By Rick Malwitz
RED BANK – AMC, the network that gave viewers starched collars and narrow ties in its smoke-filled hit Mad Men, is now offering a full-season of Comic Book Men.
They’re back. More than ever.
Comic Book Men, an unscripted reality show filmed in and about Jay and Silent Bob’s Secret Stash comic book store on Broad Street, will return on Oct. 14 with 16 half-hour episodes about guys being guys in a comic environment.
The show debuted last year with an estimated 1.5 million viewers tuning into six one-hour episodes.
The location here is described by AMC as a place, “where both staff and customers geek out over mind-blowing pop culture artifacts and the legends behind them.”
The store is owned by filmmaker (Clerks), stand-up comic (Kevin Smith Burn in Hell) and author (Life Advice from a Fat, Lazy Slob Who Did Good) Kevin Smith. Smith’s buddies are described by AMC, as “moody manager Walt, uber-nerd Mike, career slacker Brian and Ming the shop’s go-to whipping boy.”
Visitors to the store are not given a script, though they are encouraged to talk trash and cash, and above all “be natural, and don‘t look at the camera.” Not all visitors are naturally buoyant.
The world of comic book fanatics, “is not inhabited by a bunch of social butterflies,” said Christian Paladino, a producer for Original Media, the company that operates out of a production facility at a storefront on Broad Street. The company leased the facility on July 1 and began filming July 9.
Original Media created a roster of visitors by using social media, culling names and stories from the world of comic book fans.
One way to judge the size of the fan base is the scope of the annual Comic Con gathering in San Diego, which brings together about 150,000 fans, many in costume.
Speaking at the convention in April this year, Smith explained that Walt Flanagan, the manager of the store since 1997, was not keen on the idea of a reality show.
“I don’t want to be Snooki,” he told Smith.
“I respect him, but who doesn’t want to be Snooki? Snooki did very well,” joked Smith.
“I couldn’t be on a better network. They’re the premier destination for any storyteller looking to spin an offbeat yarn,” Smith told the Comic Con audience. “As if I didn’t love them enough, now they’re putting my friends on TV!”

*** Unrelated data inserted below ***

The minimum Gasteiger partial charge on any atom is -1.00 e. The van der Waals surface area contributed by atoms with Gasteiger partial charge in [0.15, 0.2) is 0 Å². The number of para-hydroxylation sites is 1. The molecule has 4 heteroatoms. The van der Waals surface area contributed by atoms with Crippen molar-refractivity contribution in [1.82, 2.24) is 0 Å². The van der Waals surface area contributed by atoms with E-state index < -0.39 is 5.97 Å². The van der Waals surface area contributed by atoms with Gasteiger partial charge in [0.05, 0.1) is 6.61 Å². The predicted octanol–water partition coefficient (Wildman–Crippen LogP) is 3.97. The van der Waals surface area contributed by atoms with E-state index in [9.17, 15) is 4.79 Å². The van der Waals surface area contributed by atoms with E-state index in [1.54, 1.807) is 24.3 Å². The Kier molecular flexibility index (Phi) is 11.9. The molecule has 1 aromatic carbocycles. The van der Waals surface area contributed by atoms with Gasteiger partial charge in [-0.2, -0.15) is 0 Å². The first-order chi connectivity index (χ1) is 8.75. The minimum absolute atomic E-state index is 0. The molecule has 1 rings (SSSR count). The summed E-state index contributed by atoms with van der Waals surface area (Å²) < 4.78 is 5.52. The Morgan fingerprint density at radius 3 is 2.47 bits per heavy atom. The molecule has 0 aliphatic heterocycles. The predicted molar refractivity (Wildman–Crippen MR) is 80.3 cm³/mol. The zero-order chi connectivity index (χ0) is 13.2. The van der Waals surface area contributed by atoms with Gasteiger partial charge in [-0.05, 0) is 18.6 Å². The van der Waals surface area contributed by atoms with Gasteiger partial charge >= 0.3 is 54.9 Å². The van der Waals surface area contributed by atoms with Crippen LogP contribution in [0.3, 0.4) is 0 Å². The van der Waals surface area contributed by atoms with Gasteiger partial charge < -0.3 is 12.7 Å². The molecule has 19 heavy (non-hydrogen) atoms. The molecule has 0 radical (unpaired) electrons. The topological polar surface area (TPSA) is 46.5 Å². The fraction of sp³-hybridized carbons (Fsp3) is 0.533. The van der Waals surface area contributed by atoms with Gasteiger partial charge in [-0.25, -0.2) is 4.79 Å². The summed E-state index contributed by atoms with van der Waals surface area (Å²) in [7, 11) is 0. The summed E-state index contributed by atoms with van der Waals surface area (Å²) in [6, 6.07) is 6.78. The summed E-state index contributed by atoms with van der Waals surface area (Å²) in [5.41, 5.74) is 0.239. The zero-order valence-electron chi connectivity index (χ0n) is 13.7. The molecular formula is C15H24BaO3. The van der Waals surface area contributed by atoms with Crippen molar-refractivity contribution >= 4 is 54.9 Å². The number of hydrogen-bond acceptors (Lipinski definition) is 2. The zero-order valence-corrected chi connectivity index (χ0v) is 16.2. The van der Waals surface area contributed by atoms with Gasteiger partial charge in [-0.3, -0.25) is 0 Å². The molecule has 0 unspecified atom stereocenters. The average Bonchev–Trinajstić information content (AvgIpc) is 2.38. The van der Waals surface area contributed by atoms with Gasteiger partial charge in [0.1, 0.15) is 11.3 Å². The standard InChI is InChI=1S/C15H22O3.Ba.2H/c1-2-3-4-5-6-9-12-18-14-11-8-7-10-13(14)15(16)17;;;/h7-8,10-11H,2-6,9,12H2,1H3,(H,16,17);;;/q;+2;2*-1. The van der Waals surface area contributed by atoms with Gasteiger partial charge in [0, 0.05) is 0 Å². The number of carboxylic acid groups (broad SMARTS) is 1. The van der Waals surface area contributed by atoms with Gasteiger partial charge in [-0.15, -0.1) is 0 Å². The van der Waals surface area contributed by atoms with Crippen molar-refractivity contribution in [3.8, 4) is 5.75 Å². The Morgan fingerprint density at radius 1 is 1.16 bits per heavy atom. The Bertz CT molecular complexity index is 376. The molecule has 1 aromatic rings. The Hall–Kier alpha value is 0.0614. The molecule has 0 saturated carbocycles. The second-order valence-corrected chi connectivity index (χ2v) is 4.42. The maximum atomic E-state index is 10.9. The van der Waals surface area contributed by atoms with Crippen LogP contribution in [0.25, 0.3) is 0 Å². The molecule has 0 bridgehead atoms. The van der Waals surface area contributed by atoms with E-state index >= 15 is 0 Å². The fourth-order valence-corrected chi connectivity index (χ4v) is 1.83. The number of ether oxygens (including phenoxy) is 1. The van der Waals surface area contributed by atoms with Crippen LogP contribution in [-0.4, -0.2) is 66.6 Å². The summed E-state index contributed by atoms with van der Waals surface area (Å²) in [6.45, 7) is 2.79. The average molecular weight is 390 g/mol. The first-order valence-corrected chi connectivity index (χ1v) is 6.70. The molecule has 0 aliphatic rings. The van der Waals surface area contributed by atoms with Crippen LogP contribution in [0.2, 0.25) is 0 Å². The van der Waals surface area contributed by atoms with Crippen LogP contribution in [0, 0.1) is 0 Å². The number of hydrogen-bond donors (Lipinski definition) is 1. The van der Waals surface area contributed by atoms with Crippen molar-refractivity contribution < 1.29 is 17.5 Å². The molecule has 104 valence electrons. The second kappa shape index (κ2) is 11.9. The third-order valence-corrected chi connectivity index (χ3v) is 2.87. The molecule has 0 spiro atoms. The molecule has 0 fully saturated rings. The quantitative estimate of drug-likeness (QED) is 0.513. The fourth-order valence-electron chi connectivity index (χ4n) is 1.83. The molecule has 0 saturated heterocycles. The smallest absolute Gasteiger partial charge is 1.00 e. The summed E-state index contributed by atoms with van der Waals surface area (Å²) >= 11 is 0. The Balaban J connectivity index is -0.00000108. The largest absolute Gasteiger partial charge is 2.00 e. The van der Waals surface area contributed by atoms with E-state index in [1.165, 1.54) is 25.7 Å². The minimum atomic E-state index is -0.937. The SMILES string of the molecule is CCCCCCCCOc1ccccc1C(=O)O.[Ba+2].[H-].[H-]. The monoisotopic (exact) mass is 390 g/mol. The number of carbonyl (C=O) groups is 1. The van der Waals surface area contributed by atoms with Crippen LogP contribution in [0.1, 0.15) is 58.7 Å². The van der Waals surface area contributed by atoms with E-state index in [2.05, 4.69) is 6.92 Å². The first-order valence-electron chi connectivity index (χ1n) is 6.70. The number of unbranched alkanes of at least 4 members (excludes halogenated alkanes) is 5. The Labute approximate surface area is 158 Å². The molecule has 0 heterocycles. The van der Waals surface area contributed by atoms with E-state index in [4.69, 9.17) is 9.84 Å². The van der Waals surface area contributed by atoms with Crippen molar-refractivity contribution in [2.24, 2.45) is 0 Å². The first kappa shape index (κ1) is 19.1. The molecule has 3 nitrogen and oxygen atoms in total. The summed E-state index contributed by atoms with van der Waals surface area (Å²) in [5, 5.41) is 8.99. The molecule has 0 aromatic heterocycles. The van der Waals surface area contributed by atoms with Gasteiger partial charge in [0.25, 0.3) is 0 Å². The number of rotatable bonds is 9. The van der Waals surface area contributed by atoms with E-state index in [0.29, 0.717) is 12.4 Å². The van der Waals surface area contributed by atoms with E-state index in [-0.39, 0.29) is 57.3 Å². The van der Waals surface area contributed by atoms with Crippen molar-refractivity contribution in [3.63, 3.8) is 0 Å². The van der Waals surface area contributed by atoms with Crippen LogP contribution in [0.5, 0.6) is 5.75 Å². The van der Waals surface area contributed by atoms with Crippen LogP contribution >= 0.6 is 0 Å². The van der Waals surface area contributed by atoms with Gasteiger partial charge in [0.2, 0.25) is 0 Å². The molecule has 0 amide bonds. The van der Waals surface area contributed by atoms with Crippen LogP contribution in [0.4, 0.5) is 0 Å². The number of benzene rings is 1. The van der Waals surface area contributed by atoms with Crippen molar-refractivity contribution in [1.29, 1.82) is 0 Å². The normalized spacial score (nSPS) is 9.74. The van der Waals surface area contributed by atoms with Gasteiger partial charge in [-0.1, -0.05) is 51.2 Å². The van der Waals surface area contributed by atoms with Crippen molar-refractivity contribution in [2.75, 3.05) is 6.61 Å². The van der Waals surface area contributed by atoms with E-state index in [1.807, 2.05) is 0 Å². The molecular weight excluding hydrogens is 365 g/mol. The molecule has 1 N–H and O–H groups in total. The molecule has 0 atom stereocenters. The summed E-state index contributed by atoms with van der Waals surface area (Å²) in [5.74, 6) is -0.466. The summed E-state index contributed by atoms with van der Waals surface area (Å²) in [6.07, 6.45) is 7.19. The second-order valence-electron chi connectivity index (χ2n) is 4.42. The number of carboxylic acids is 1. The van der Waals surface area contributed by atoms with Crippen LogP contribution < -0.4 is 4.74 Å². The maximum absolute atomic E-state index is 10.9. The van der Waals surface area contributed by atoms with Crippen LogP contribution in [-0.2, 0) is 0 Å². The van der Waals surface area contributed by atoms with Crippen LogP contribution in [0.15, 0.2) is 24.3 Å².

“The comic book store is, in many ways, the corner bar for comic book fans. It is still this place where everybody knows your name, and you can go and geek out with like minded people,” AMC’s Joel Stillerman said in a press release.
In addition to hundreds of comic books, the store has T-shirts, toys and memorabilia.
The reality show has added traffic to the store from around the country and, said Mike (uber-nerd) Zapcic, “from around the world.”
The genre of comic books began in the 1930’s. Like rock ‘n’ roll music, comic books – known as “The Ten-Cents Plague” – was viewed as a menace. A 1954 book by psychiatrist Fredric Wertham, Seduction of the Innocent, kick-started an investigation by the American Senate Subcommittee on Juvenile Delinquency.
Today it is mainstream enough to support a comic book store reality show and draw students to The Center for Cartoon Studies in White River Junction, Vermont.
Wade Simpson, a producer for the reality show, recently graduated from the center’s two-year program.
“It used to be the only cartoon schools were the ones you saw on matchbook covers. Comics have gone mainstream,” said Simpson, whose course work had him working on projects with Dartmouth College.
Another producer, Shamello Durant, is not only a producer who screens guests for the show, but a serious collector. “When I was a kid Spider-Man was my world,” he said. “It still is.
“He was the underdog who kept trying. He gets knocked down and keeps fighting. I felt the same way. Spider-Man is my kindred spirit,” Durant said.
Paladino, who studied cultural anthropology in college, is not a collector, but a television producer who has worked on such programs as The Sopranos and The Apprentice.
“I love the stories we hear,” he said. “These people (who come to the store) are not screwing around. They’re living and breathing comic books.”